The sweet pea originated in Malta, where it grew in the wild, before being introduced to Sicily. In 1699, a Sicilian priest Francis Cupani sent some seeds to Dr Uvedale in England. These small highly scented flowers of Lathyrus odoratus ‘Cupani’ were bi-colored with maroon-purple standard and magenta-purple wings. It is thought that ‘Painted Lady’ sweet pea (1723) with its pink and white bi-colored flowers is a sport or ‘mutation’ from the original maroon-purple sweet pea.
Our method of growing old fashioned sweet peas
- We save seed each year, but also purchase trade packets of 10gms of ‘Cupani’ and ‘Painted Lady’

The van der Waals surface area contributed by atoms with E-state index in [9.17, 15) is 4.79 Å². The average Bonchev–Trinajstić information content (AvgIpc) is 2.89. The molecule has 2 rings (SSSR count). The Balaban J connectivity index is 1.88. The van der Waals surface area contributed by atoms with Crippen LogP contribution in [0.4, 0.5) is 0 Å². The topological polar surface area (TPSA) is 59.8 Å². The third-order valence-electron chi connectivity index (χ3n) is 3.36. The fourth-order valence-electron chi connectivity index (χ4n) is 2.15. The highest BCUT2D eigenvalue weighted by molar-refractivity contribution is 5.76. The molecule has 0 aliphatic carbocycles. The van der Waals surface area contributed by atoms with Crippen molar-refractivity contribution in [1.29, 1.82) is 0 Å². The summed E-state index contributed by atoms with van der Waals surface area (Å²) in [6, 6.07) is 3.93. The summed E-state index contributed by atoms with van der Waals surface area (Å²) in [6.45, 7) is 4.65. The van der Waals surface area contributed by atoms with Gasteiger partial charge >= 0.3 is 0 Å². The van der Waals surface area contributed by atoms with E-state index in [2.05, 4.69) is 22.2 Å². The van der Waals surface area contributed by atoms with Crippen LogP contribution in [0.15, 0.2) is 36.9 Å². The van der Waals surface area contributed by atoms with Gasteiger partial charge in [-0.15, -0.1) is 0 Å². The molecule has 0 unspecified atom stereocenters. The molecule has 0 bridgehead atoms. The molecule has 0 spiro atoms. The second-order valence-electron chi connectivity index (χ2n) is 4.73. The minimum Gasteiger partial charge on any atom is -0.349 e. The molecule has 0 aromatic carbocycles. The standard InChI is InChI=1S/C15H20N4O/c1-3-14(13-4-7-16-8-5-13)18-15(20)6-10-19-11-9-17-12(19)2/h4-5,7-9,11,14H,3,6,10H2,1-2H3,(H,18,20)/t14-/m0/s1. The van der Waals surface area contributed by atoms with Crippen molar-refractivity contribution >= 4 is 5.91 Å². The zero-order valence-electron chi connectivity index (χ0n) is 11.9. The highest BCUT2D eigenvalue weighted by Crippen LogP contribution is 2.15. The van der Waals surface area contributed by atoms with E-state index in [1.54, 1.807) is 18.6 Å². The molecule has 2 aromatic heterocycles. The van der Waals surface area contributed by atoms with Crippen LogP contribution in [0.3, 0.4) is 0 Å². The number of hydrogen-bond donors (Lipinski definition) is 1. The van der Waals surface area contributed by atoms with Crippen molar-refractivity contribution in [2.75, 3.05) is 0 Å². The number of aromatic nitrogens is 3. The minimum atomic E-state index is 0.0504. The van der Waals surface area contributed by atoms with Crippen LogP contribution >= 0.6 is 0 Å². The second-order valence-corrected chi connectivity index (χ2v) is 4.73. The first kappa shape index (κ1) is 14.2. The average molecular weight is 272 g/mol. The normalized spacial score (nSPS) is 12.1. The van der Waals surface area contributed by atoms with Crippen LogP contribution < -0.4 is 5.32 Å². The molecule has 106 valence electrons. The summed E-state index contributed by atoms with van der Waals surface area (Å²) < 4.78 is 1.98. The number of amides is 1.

- The seeds are cold sown (in winter) after ‘chipping’ a small section of the outer seed coat. We sow 5 seeds to a 9cm pot. After germination the seedlings are grown on (protect against vermin like mice), before being transplanted to Clematis pots and supported with a wig-wam of small hazel sticks
- The pots are planted out in late April-May, around wig-wams of hazels. Usually I mass plant at least 10 pots of five plants around each structure – in both the Kitchen Garden and the Exedra Garden
- In good sweet pea growing conditions – mixture of rain and sunshine – they should easily cover the framework
- Keep cutting the wonderfully scented flowers. We use them on the tables in the Restaurant and in a vase in the Bothy to give the rooms a special fragrance